Forget stubborn physicians and wildly fluctuating patient volumes. Nurse leaders really do have control over the highs and lows of patient throughput and related staffing problems.
For nurse leaders, it can sometimes feel as though things just happen to their units, things that are beyond their control: Unyielding physicians whose schedules are set in stone; patient flow that fluctuates so widely it's impossible to get staffing right; a sudden rush of patients to the ED that leaves nurses overwhelmed and burned out by the end of their shifts.
But it doesn't have to be that way, says Jennifer Mensik, PhD, RN, NEA-BC, FACHE, former administrator for nursing and patient care at St. Luke's Health System in Idaho, ANA board member, and author of The Nurse Manager's Guide to Innovative Staffing.
"They look at the churn of their patients as if [they] can't control it," Mensik says. In fact, she argues, nurse leaders can, to some degree, control the flow of patients and staff accordingly, if they harness unit-level data to find trends and identify how they change staffing and routines to accommodate those trends.
"We think of staffing as static," Mensik says, but it shouldn't be. "How can we plan better for what we know what we can be expecting?"
Mensik is among the speakers at the upcoming Fostering Innovative Staffing Solutions conference co-hosted by the ANA and the American Nurses Foundation. She'll be leading a session that will encourage attendees to work in groups to "really think outside of the box when we think about staffing."
Among those outside-the-box-ideas: Nurse leaders really do have control over the highs and lows of patient flow and the staffing problems that arise from them.
"Those peaks and valleys don't actually have to exist," she insists. Instead, nurse leaders should ask themselves, "How can we staff differently to make an impact to smooth out variability?"
Mensik concedes that when she tells nurses to find ways to control variability, "They snicker and they laugh a little bit." We can't do it, they say. You don't know my hospital.
But it can be done, Mensik says; all it takes is some new thinking and a willingness to deviate from the status quo. Of course there are some things that nurse leaders can't control, such as who comes into the ED. But there are things that they can control—and therefore, change for the better. Here are three strategies:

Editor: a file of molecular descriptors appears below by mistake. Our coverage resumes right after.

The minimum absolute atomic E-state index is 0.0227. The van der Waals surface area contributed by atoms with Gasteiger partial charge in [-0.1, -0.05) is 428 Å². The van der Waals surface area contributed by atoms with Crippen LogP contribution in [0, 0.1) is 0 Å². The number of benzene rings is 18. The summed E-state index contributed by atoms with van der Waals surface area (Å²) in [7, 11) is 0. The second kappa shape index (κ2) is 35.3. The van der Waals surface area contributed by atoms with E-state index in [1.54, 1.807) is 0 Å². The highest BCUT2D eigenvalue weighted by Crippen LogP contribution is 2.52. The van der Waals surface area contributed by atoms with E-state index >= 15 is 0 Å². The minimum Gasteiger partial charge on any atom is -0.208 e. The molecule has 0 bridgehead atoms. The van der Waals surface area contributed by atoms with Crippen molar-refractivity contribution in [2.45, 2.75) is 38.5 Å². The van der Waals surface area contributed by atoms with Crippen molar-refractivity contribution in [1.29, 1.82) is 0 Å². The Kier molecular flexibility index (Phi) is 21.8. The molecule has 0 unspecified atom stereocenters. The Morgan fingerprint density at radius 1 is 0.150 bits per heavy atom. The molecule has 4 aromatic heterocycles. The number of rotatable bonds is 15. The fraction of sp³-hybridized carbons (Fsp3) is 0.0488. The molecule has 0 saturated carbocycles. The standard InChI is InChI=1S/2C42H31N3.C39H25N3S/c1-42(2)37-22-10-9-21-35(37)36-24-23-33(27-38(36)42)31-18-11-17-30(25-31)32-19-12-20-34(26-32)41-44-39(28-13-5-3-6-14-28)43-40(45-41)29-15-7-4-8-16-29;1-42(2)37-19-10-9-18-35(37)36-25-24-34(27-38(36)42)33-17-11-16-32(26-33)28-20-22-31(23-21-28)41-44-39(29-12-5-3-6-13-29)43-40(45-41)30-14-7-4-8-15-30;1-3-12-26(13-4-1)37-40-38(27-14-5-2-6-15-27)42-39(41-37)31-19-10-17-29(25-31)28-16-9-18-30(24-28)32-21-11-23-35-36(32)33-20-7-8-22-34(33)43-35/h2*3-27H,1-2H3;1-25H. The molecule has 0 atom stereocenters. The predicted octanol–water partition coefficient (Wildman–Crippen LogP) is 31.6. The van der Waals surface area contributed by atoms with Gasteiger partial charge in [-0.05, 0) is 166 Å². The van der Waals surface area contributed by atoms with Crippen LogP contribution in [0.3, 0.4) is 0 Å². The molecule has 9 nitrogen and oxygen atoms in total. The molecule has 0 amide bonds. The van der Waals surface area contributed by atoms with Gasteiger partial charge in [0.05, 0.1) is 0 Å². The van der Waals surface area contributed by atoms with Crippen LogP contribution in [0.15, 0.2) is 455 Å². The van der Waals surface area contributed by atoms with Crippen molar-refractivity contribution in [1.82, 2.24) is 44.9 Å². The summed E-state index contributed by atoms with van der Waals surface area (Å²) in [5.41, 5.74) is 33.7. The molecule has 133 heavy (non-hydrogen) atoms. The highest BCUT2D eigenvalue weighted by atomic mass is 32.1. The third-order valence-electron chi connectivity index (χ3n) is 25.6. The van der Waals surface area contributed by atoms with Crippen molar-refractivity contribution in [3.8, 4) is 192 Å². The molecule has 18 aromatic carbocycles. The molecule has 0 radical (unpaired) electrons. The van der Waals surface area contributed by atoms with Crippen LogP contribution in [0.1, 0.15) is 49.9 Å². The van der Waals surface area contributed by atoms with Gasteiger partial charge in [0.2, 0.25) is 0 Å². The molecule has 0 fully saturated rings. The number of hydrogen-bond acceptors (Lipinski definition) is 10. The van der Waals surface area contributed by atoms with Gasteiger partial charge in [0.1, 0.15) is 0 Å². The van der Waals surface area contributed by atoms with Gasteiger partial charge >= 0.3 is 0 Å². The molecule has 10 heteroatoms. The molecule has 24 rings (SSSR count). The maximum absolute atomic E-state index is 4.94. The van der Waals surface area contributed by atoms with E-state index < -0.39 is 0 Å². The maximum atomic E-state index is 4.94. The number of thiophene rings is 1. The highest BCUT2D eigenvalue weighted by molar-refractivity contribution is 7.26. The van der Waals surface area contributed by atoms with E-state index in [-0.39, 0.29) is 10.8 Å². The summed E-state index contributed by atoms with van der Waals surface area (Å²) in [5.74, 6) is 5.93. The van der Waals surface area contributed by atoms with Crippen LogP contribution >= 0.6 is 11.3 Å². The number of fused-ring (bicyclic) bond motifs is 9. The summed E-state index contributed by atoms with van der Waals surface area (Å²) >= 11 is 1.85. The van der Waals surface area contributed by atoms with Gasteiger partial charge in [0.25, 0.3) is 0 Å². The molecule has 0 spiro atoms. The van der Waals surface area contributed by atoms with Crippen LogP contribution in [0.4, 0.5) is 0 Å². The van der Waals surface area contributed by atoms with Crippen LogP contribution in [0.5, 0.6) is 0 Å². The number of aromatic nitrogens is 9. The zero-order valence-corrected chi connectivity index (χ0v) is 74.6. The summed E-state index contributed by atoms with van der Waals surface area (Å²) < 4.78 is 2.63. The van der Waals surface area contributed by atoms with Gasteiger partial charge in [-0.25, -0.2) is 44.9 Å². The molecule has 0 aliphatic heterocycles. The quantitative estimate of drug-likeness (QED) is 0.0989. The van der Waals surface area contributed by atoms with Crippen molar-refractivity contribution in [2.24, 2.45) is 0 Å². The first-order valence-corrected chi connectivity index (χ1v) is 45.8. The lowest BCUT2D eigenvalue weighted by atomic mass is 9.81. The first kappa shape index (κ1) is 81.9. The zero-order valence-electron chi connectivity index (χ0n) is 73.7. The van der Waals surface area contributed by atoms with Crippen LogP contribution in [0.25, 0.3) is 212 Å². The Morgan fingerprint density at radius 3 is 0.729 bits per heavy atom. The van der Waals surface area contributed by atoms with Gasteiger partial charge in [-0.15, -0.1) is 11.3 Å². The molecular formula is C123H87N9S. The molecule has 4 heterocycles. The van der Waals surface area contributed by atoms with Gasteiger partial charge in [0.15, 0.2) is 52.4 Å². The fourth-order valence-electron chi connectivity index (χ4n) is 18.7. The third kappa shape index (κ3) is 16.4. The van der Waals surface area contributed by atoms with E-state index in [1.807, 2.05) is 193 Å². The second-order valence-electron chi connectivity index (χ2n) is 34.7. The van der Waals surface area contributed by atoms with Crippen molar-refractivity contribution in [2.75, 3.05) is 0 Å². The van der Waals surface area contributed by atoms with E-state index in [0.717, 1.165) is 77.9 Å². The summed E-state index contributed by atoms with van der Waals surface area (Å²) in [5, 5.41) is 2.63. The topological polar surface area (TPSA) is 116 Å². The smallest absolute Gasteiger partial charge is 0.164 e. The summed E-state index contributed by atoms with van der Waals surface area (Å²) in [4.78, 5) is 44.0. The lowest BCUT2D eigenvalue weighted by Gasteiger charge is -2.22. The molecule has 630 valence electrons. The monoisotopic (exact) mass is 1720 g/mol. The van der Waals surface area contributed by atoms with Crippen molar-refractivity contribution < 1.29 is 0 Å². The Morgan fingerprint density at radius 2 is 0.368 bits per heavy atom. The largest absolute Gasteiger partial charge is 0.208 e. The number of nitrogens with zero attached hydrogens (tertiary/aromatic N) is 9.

1.Schedule discharges: Mensik recalls the staffing issues in her hospital's obstetrics unit. "We had a ton of discharges in the afternoon, and it was really hard. When the census dropped in the evening we had too many nurses," she says. So the unit took control over this problem by scheduling discharges during admissions and scheduling accordingly.
By using a pre-arranged discharge schedule, discharges aren't lumped into the same small window of time, Mensik says. In addition, nurses know upfront who they're discharging and when, allowing them to organize their care and spend a generous amount of time with each patient.
"The nursing staff was really onboard. They weren't rushed with their patient," Mensik says of the change. "The staff nurses loved it." And although one particular hospitalist proved "problematic" because he only wanted to discharge patients in the evening, other physicians worked with nurses to change their rounding patterns.
2. Don't forget about PAs and NPs: "They're still very, very underutilized," Mensik says, adding that nurses don't have to wait for the physician come around at discharge; the PA or NP can discharge patients. Nurse leaders can work with PAs and NPs ahead of time to establish discharge plans with the interdisciplinary team.
3. Revamp the surgical schedule: "Your surgical schedule is artificial," Mensik says, and it can be manipulated to maximize staffing. Mensik says she sees hospitals that can be at 100% capacity on Tuesdays and Wednesdays and at 25% capacity on Saturday night.
"We're burning out the nurses in the middle of the week while at the same time providing the minimum amount of nurses on the weekend," she says, simply to accommodate these "artificial" surgical schedules. "Healthcare is a 24/7 business," Mensik says. She acknowledges that some surgeons have a lot of influence; they like to do certain procedures on certain floors and usually they get their way. "Sit down with those physicians and see what can be done about smoothing that surgery schedule," she says.
Ask them whether they really need to do all surgeries on Monday, Tuesday, and Wednesday. And remind them that errors are more common when hospitals go over capacity.
Alexandra Wilson Pecci is an editor for HealthLeaders.